The Archaeology of Warfare does just that, and does it extremely well.
It addresses not only the question of whether warfare has been
ubiquitous during the human past, but also its causes and the
consequences for social change, especially the development of chiefdom
and state societies. The book is an edited collection of 13 chapters,
10 of which are case studies of warfare in tribal and chiefdom
societies, providing an impressive global coverage. The remaining
three are review essays drawing on evidence from many periods and

Archaeological evidence for warfare is not easy to interpret.
Fortifications and weapons may be intended for symbolic display rather
than bloody conflict. Battles might be fought far from any settlements
and remain archaeologically invisible or undiscovered. To understand
why wars begin, archaeologists need evidence about the conflict itself
as well as the environmental, economic and social context before,
during and after the conflict. Trying to unravel cause and effect can
be challenging. If, for instance, a collection of skeletons showing
signs of slaughter also have signs of malnutrition, how can we know
whether it was a shortage of food that led to conflict, or warfare
that led to starvation?

It's no surprise that archaeologists don't agree about how their
evidence should be interpreted. In 1996 Lawrence Keeley published his
controversial work Warfare Before Civilization, which argued that
warfare has indeed been ubiquitous in the human past. It is frequently
cited in this new volume of essays, and while some authors concur with
its conclusions, others are adamantly opposed. Brian Ferguson is in
the latter camp, believing that Keeley too freely imposes an
ethnographic present onto the prehistoric past. He reviews the impact
that western contact had on traditional people, arguing that this
dramatically intensified what were relatively limited degrees of
conflict. He also reviews the earliest archaeological evidence,
beginning with the skeletal remains of the Neanderthals. The challenge
with such material is not only its scarcity but in distinguishing
between interpersonal violence and the planned group action that
amounts to war. My reading of the evidence he provides is that war is
mainly a product of sedentary, farming societies.

The review essay by Stephen LeBlanc, director of collections at the
Peabody Museum of Archaeology and Ethnology at Harvard University, is
much more sympathetic to Keeley's "war has always been with us"
proposition. His prime concern is with the role that warfare played in
the transition from tribal societies with limited, if any,
hierarchical social stratification, to chiefdoms. This transition, he
argues, often occurred when one tribe took over what had been a
"no-man's-land" between it and other tribes, thus increasing its land,
resources and eventually population density. This led to the emergence
of elites, and transformed the nature of warfare as chiefs could
mobilise labour to build fortifications and invest in military

While these review essays are useful, it is the detailed case studies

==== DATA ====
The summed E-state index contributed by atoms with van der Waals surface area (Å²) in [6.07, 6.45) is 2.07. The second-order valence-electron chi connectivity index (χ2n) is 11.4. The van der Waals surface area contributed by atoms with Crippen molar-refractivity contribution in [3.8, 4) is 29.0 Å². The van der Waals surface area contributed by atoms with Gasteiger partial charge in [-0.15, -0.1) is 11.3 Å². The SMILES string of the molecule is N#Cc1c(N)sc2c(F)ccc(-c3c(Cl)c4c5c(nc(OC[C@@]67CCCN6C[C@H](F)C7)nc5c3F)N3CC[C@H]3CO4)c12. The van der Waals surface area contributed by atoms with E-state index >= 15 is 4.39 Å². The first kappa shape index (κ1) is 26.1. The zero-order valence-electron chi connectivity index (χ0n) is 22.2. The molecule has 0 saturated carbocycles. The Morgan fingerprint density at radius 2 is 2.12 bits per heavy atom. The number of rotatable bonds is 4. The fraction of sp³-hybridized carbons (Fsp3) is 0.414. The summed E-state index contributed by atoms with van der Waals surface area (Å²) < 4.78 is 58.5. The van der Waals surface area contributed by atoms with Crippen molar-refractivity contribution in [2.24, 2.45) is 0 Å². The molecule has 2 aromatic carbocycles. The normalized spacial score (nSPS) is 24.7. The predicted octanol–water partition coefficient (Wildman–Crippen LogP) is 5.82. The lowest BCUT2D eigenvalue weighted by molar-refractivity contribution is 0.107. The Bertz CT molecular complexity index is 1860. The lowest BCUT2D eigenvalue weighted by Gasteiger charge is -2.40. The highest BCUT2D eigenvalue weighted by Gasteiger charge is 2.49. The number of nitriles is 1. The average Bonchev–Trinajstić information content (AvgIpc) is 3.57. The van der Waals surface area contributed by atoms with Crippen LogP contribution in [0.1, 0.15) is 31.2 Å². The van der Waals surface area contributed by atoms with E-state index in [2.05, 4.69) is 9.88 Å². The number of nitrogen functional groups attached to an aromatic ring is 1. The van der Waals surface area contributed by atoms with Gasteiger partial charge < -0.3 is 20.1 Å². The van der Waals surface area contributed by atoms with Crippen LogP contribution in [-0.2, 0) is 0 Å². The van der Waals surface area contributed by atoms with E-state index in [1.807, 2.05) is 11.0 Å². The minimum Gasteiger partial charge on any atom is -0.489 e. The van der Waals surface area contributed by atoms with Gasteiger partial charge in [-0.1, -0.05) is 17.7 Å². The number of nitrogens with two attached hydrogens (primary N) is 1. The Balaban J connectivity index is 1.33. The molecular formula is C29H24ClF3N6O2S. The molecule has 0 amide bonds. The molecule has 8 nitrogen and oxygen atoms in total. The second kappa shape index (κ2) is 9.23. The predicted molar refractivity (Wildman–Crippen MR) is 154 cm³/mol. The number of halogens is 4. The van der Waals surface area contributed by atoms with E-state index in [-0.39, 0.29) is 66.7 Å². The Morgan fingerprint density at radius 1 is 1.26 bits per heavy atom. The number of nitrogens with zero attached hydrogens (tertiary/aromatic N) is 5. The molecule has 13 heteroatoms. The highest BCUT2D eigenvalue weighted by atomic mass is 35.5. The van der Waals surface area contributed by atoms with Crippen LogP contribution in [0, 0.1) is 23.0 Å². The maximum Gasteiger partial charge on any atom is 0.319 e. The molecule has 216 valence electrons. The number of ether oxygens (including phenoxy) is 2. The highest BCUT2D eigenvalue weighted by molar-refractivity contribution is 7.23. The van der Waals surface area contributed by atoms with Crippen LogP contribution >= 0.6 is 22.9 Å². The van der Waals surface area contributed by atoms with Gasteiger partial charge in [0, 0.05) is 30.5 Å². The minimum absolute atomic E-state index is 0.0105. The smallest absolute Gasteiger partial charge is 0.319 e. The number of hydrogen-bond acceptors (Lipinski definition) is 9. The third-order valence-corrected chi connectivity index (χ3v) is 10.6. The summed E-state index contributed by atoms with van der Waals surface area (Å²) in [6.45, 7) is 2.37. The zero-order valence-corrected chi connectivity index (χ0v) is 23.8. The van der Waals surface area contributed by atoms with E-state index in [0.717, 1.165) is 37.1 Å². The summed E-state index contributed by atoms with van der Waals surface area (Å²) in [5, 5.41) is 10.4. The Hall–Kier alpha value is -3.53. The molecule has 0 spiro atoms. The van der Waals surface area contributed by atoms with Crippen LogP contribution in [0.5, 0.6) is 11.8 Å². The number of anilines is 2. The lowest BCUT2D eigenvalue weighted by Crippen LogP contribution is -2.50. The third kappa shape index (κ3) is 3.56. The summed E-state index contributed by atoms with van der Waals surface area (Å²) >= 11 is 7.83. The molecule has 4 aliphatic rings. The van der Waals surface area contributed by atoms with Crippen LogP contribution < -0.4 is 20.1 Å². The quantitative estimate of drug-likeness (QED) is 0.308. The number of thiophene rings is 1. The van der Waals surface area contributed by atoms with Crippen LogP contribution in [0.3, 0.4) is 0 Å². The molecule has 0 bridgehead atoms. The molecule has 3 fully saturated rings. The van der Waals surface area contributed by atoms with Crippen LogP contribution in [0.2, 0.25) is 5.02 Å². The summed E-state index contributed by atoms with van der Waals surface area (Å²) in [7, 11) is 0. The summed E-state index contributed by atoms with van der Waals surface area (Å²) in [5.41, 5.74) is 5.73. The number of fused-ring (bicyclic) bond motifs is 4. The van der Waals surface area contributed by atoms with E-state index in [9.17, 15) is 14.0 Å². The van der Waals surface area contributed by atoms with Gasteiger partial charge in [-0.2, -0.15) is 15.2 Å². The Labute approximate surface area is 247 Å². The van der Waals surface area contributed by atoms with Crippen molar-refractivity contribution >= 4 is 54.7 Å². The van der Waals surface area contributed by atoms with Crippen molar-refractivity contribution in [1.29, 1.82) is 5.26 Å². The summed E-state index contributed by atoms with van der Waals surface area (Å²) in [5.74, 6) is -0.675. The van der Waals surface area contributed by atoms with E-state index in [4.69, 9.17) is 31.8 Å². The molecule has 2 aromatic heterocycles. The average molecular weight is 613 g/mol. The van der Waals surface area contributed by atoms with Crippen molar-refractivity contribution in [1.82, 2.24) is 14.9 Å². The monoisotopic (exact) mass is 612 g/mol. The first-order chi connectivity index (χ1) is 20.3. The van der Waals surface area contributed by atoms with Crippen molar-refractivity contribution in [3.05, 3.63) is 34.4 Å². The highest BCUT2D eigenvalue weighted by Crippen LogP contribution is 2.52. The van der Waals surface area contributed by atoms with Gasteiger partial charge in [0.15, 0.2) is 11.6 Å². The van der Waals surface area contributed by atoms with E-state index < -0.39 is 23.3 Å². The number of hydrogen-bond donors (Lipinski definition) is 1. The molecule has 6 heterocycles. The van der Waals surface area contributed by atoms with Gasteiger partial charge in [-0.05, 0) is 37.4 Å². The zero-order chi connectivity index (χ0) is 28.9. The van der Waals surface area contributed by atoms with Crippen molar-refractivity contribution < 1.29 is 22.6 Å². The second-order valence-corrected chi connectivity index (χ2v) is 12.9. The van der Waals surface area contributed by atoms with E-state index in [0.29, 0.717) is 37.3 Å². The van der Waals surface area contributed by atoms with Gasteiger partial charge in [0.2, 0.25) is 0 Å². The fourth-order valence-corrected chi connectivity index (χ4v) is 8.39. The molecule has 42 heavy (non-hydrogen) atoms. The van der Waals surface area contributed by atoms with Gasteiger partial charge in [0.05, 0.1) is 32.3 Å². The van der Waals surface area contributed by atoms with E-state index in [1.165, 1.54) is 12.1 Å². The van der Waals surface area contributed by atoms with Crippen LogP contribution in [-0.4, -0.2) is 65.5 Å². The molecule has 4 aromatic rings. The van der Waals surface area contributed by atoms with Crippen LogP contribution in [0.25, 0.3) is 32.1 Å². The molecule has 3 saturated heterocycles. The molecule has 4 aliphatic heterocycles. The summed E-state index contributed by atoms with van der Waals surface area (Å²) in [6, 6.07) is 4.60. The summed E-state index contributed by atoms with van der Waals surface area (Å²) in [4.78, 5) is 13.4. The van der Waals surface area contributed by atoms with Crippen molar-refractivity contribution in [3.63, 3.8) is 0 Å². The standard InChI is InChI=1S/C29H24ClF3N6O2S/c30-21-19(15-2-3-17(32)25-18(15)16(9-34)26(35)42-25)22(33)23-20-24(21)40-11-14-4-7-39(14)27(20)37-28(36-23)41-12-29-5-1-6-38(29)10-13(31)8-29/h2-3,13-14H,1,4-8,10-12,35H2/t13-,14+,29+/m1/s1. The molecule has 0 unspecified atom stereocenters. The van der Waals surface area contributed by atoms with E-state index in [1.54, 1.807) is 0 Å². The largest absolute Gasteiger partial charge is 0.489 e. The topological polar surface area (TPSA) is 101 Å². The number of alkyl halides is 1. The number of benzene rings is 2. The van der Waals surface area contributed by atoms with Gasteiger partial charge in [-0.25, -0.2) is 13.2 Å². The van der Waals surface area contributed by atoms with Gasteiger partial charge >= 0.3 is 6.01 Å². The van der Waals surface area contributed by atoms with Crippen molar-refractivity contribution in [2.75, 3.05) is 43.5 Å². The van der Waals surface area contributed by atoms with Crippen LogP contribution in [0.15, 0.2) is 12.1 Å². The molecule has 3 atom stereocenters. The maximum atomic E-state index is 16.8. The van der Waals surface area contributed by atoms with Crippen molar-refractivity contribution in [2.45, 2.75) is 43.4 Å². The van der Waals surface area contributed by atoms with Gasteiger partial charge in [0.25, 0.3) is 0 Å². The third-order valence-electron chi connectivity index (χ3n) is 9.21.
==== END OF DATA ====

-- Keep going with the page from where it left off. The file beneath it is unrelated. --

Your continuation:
that are most valuable. They all provide fascinating reading. I was
particularly impressed by the study of tribal warfare on the North
American Great Plains prior to European contact, which showed a
correlation between climate change and conflict intensity, and also
with the analysis of warfare and state development in the Oaxaca
valley, Mexico. This focuses on the development of Monte Alb=E1n, a site
where the brutal slaughter of captives was dramatically recorded in
galleries of carved stone images. Such carvings remind us that an
ideology of conflict frequently becomes embedded within the culture of
a society: the young become socialised with the virtues of violence
and the elite become dependent on war to legitimise and sustain their

It is when ancient ideologies of conflict meet new technology that
levels of death and destruction often become extreme. Mark Allen of
California State Polytechnic University provides a superb account of
the changes in Maori warfare, finishing with how the ancient pattern
of fighting for revenge - sustainable for many centuries when this was
done with clubs - led to between 20,000 and 50,000 deaths in a couple
of decades after muskets were acquired from Europeans.

What these and the other studies in this volume show is that we cannot
rely on recent history to understand the nature of warfare and the
depth or otherwise of our violent nature. Archaeology provides an
essential long-term and global perspective for exploring the
interactions between social organisation, cultural values,
environmental change, economy and technology in the cause of war and
as the consequence of war. The archaeological record suggests that
there were long periods when warfare was either absent or sporadic in
human society. Unfortunately these appear to have been long, long ago,
and the (pre)history of humankind indicates that by the time the bombs
in Baghdad have ceased, they will have started up elsewhere.

>From issue 2561 of New Scientist magazine, 21 July 2006, page 54-55

paleopsych mailing list


Divine Horsemen: The Living Gods of Haiti (1985) is a black and white
documentary film about dance and possession in Haitian vodou that was
shot by experimental filmmaker Maya Deren between 1947 and 1952 and
edited and completed after her death. Most of the film consists of
images of dancing and bodies in motion during rituals in Rada and
Petro services.

see Amazon

see Wikipedia
List address:


Driftline Main Page


Display software: ArchTracker © Malgosia Askanas, 2000-2005